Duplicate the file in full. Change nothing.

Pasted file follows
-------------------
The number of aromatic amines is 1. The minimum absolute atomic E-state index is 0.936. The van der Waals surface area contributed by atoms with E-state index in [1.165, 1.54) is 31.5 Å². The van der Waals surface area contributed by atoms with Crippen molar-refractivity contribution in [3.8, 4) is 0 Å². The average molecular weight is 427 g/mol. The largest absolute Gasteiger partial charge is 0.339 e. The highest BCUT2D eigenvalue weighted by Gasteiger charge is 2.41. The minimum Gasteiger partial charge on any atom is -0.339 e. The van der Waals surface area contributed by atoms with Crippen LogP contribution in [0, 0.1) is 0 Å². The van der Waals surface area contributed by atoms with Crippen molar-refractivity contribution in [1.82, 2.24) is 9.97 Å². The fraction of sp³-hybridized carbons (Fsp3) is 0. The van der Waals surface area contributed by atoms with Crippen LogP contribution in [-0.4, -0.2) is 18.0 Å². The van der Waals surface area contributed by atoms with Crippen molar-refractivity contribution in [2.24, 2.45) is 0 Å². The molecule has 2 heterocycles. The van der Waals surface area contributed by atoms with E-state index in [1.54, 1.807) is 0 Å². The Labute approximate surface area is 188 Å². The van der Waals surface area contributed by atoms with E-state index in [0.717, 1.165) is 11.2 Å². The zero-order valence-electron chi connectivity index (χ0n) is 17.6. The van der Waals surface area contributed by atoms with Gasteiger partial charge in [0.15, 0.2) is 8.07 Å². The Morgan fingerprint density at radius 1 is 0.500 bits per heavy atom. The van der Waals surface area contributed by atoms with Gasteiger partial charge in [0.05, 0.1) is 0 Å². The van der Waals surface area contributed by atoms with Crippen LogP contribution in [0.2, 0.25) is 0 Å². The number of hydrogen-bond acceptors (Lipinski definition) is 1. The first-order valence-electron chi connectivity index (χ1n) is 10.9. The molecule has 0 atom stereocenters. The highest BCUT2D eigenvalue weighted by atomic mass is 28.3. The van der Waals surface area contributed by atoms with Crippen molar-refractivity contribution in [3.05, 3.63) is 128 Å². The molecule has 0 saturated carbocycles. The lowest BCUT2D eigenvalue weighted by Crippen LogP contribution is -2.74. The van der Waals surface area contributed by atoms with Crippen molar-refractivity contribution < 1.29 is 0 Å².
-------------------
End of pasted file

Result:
The number of aromatic amines is 1. The minimum absolute atomic E-state index is 0.936. The van der Waals surface area contributed by atoms with E-state index in [1.165, 1.54) is 31.5 Å². The van der Waals surface area contributed by atoms with Crippen molar-refractivity contribution in [3.8, 4) is 0 Å². The average molecular weight is 427 g/mol. The largest absolute Gasteiger partial charge is 0.339 e. The highest BCUT2D eigenvalue weighted by Gasteiger charge is 2.41. The minimum Gasteiger partial charge on any atom is -0.339 e. The van der Waals surface area contributed by atoms with Crippen LogP contribution in [0, 0.1) is 0 Å². The van der Waals surface area contributed by atoms with Crippen molar-refractivity contribution in [1.82, 2.24) is 9.97 Å². The fraction of sp³-hybridized carbons (Fsp3) is 0. The van der Waals surface area contributed by atoms with Crippen LogP contribution in [-0.4, -0.2) is 18.0 Å². The van der Waals surface area contributed by atoms with Crippen molar-refractivity contribution in [2.24, 2.45) is 0 Å². The molecule has 2 heterocycles. The van der Waals surface area contributed by atoms with E-state index in [1.54, 1.807) is 0 Å². The Labute approximate surface area is 188 Å². The van der Waals surface area contributed by atoms with E-state index in [0.717, 1.165) is 11.2 Å². The zero-order valence-electron chi connectivity index (χ0n) is 17.6. The van der Waals surface area contributed by atoms with Gasteiger partial charge in [0.15, 0.2) is 8.07 Å². The Morgan fingerprint density at radius 1 is 0.500 bits per heavy atom. The van der Waals surface area contributed by atoms with Gasteiger partial charge in [0.05, 0.1) is 0 Å². The van der Waals surface area contributed by atoms with Crippen LogP contribution in [0.2, 0.25) is 0 Å². The number of hydrogen-bond acceptors (Lipinski definition) is 1. The first-order valence-electron chi connectivity index (χ1n) is 10.9. The molecule has 0 atom stereocenters. The highest BCUT2D eigenvalue weighted by atomic mass is 28.3. The van der Waals surface area contributed by atoms with Crippen molar-refractivity contribution in [3.05, 3.63) is 128 Å². The molecule has 0 saturated carbocycles. The lowest BCUT2D eigenvalue weighted by Crippen LogP contribution is -2.74. The van der Waals surface area contributed by atoms with Crippen molar-refractivity contribution < 1.29 is 0 Å².